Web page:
Martin Stepetin, a young parishioner, said his father was born in Southeast Alaska and not St. Paul, as he would have been otherwise. Stepetin was born and raised in St. Paul, though he has family connections in Southeast Alaska. He visited Juneau with his brother in between fishing seasons and met his wife, Ann, who is originally from Angoon. He works at Hecla Greens Creek Mine now.

Stepetin noted that he’s here, living in Juneau, 72 years after his father was born here, but as a free man.

“My father was not free,” he said. “That’s the big difference.”

For Stepetin, coming from St. Paul, where the church is “a close thing to our heart,” he’s found community today through the St. Nicholas Church.

Stepetin, whose wife and three children have been baptized in the St. Nicholas Church, said “the church needs help a lot,” adding that “any little bit helps.” Though he and Ann are already married, he looks forward to having a ceremony in the St. Nicholas Church with both their families, though the small size of the church paired with their large extended families could prove a tight squeeze.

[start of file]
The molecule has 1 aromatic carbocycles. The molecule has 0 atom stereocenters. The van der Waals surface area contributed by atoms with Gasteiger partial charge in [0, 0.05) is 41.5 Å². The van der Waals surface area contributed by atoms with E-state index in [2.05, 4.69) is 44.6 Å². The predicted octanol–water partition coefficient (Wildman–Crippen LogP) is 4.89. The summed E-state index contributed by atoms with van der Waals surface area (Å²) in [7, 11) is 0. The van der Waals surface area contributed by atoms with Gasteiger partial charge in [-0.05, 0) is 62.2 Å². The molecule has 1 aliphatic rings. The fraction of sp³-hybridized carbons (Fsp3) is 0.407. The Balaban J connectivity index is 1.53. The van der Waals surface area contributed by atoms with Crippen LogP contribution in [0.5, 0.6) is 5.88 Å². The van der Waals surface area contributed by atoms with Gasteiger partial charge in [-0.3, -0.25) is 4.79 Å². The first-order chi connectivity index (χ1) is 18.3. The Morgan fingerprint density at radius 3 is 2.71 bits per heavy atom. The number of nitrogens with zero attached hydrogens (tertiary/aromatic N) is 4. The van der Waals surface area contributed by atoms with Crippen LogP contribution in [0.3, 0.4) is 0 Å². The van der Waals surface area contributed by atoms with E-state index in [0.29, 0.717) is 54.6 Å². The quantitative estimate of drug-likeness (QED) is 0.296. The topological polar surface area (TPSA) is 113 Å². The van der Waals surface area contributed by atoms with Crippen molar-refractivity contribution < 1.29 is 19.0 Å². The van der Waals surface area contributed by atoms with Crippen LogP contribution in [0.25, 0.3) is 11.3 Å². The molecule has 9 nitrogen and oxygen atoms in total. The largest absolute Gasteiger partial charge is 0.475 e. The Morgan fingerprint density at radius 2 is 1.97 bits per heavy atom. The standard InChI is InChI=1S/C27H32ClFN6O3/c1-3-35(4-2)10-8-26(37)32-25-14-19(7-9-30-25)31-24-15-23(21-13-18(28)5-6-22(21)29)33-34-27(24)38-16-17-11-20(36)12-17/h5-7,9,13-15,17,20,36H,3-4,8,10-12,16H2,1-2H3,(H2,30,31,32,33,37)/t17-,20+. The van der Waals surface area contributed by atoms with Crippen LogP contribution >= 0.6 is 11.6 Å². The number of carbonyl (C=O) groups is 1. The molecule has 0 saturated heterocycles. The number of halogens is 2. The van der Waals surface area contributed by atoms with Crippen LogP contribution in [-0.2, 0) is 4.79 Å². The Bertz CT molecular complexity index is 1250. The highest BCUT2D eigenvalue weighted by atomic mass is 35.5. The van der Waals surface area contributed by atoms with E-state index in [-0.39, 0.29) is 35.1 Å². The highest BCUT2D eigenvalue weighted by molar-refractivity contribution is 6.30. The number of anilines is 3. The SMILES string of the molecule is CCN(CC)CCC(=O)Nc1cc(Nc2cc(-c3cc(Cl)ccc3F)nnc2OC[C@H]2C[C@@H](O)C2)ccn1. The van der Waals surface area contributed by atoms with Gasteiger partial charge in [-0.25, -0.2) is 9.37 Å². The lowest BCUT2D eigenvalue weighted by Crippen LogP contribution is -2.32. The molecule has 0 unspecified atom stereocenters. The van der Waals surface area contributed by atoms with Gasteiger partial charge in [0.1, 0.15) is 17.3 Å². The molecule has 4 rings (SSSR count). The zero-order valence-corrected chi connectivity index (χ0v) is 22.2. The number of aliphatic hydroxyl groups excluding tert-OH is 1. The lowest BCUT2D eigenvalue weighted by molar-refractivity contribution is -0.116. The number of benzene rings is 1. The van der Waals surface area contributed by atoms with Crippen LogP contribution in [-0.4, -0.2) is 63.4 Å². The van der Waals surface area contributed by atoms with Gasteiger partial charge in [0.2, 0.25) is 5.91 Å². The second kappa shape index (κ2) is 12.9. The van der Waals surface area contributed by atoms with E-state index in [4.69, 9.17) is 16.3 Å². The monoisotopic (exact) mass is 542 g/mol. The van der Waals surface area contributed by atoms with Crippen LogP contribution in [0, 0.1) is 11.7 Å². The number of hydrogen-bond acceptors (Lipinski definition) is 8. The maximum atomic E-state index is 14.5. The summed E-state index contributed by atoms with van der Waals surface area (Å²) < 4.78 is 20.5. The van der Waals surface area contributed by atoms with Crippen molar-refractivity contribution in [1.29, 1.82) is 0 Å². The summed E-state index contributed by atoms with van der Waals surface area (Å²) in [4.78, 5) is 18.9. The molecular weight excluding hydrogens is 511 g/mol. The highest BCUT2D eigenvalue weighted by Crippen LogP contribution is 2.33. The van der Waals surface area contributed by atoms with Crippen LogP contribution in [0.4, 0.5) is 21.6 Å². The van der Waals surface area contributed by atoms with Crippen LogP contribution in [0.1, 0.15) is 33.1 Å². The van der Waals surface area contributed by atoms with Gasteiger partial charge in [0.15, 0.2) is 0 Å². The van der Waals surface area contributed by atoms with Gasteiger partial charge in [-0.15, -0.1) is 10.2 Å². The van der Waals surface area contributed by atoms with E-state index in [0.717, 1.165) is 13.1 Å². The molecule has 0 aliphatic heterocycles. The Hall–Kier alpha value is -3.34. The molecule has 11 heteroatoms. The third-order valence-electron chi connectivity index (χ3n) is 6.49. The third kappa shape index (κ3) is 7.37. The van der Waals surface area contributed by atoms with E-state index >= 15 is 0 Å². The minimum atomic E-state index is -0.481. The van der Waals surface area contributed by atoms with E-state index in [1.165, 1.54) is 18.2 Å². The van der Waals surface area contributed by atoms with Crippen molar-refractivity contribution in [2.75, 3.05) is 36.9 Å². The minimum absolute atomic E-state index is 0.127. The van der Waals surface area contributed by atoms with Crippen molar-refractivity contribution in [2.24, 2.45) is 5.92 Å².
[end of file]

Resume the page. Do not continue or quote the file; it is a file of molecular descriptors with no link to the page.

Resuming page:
Though he admits to getting homesick during the holidays, Stepetin said, “In Southeast, I have the church, that’s enough home.”

___

Information from: Juneau (Alaska) Empire, http://www.juneauempire.com

Copyright © 2016 The Washington Times, LLC.